Despite what I said in my last blog post, I’m switching gears. I had planned to finish editing and revising The Beginner GM and then return to work on Hero Games, which I had practically abandoned last summer. However, Fantasy Faction has thrown a metaphorical wrench into my plans.
The wrench they threw into my machine is their new Anthology and the contest for the valued slots for unpublished authors.
Their submission requirements are pretty strict: anything fantasy. I can do that. Targeting about 8,000 words.
So, over the holidays, I had an idea for a story based on the Mayan calendar’s end of time. I theorized that maybe the 2012 deadline wasn’t predicting the end of the world, but a major change in the world as we know it. (A little quick research lent substantial credibility to such a theory.) So I figure, if the world is going to completely change, why not play with physics? The story I have planned will take the world from science to magic, much like it did ages ago when the pendulum swung the other way. One will slowly fade, and the other will grow in power and awareness.
So, for those who care, that’s my new agenda and why. Sometimes, a wrench in the gears just means your machine does something new.
Well, we’ve already received a response from the Nelson Agency regarding the first 30 pages of On Common Ground and they decided it wasn’t right for them. Certainly, I’m disappointed, but not at all despairing, nor derisive! The rejection hasn’t changed my opinion of the agency; I still think they are good people. I just have to keep looking.
I wonder, sometimes, if perhaps “rejection” is a poor choice of words for this process. Yes, the process is nominally called submission, because you are throwing yourself to the mercy of the agents and publishers, much like a slave casts his eyes to the floor and silently hopes that he receives a pat on the head instead of a sword to the throat. However, back to the term rejection, in many cases, the agent or editor isn’t saying the work is no good, nor even saying they don’t want it. They may just already have signed with half a dozen novels about Shapeshifting Teacher-Monkeys Taking Over the School and so, even though my Shapeshifting Teacher-Monkeys are the best ones, they need something different. (Self-note: write a great novel about Shapeshifting Teacher-Monkeys.)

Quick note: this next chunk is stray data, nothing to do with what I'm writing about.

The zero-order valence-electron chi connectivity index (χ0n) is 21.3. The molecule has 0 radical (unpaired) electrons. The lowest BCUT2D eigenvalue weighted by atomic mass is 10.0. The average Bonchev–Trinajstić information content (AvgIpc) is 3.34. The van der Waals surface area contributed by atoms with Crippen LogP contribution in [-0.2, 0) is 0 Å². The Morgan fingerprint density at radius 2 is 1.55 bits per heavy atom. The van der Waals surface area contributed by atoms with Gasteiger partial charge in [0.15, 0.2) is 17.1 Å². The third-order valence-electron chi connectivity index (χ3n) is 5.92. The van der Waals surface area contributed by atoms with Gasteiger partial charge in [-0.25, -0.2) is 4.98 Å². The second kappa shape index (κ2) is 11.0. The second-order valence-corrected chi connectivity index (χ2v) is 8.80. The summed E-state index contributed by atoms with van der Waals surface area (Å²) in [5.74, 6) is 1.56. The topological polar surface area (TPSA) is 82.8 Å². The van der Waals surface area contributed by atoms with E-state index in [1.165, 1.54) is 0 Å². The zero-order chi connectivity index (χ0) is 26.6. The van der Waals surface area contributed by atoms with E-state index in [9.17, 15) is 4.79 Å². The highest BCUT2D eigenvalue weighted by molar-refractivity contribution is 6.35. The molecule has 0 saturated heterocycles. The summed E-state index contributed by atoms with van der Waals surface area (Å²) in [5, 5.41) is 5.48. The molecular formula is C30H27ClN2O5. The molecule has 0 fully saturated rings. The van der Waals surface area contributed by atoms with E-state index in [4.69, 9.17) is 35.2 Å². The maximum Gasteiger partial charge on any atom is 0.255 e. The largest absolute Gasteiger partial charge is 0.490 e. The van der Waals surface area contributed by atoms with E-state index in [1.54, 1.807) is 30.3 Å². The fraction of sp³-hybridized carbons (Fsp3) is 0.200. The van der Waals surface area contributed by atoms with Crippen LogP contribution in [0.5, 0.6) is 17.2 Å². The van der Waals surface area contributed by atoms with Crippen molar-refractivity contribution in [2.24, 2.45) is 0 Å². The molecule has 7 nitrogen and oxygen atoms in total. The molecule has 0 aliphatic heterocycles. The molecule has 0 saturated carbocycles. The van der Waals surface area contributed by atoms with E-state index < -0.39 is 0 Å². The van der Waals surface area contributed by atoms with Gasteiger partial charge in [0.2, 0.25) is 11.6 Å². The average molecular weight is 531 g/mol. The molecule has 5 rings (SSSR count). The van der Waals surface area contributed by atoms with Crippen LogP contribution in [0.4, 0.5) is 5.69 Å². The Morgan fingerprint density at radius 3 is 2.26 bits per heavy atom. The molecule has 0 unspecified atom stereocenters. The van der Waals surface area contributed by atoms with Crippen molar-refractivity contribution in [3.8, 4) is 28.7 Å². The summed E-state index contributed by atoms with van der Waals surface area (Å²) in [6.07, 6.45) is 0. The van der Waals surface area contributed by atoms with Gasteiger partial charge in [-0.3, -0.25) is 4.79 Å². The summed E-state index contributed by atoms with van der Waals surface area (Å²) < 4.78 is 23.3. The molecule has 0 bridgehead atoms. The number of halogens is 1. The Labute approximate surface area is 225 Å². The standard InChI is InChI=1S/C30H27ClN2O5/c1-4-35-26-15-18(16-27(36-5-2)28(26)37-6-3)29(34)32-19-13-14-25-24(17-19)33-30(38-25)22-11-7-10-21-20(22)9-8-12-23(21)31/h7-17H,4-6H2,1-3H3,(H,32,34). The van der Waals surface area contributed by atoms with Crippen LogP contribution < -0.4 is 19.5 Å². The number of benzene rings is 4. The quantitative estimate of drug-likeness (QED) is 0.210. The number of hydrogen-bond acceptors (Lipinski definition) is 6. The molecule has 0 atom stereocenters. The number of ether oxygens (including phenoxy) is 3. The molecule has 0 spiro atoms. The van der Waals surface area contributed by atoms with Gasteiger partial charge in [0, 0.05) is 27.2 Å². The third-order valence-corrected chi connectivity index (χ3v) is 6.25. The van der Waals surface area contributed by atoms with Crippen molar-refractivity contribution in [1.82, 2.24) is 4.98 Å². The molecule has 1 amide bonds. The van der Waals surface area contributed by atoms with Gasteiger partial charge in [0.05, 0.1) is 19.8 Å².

I think a better term might be “Returned.” A manuscript can be “Returned with Respect” or “Returned with Love” or “Returned with a Bag of Garbage that Smells Better than this Prose!” Thus we know why it was Returned, or at least the general impression of it, and there isn’t the automatically negative connotation of it being rejected.
So, in summation, I say thank you, Kristin and Sara, for being interested enough to request the partial, and thank you for taking the time to read 30 pages that I wrote.
(Let’s hope it was Returned with something other than garbage, though they didn’t actually specify!)
(Yes, I am struggling to contain my hopeful excitement, but don’t tell anyone. I’m trying to stay dignified for the kids’ sake!)
So, with a little luck, they will decide to help Gabe, Luke, Grace, and crew to find a good home. Cross your fingers!
However, there’s a silvery lining! When Nixie came back, all we got was the rejection. If I am not mistaken, it was even through email. This time, however, we got the lovely bookmark pictured here to the left and below. One side is printed vertically, the other horizontally.
So, freebies are always a nice consolation for
failure rejections. However, even nicer is a message of hope! First, the letter was a form letter, even starting out “Dear Contestant,” but in ink, the “Contestant” is marked out and my first name written in! I got individual attention! Then, below, is written the message “Submit Again Soon!” and a signature. This strikes me as a message of hope, something that says I almost made it. Then again, maybe it’s a trick to make me feel good so I’ll keep submitting to them. I choose to believe the former, but either way, it means they still want me to submit again! Guess I should get writing!
Well, in the fading lamplight of hope for On Common Ground being published with Mundania Press, I remind myself that I have at least been published, once. Then it occurred to me that I started this blog after that publication, so I decided to share it retroactively.
I was honored to be chosen as a guest blogger on PoeWar.com about a year ago. I submitted an article called “Writing as a God” and got some nice comments and attention. (Some of them were even from people I’m not related to! Can you believe it?!)
Anyways, since it has been a year, I hope John won’t mind me reposting that article here on my own blog. It’ll go up in a few minutes.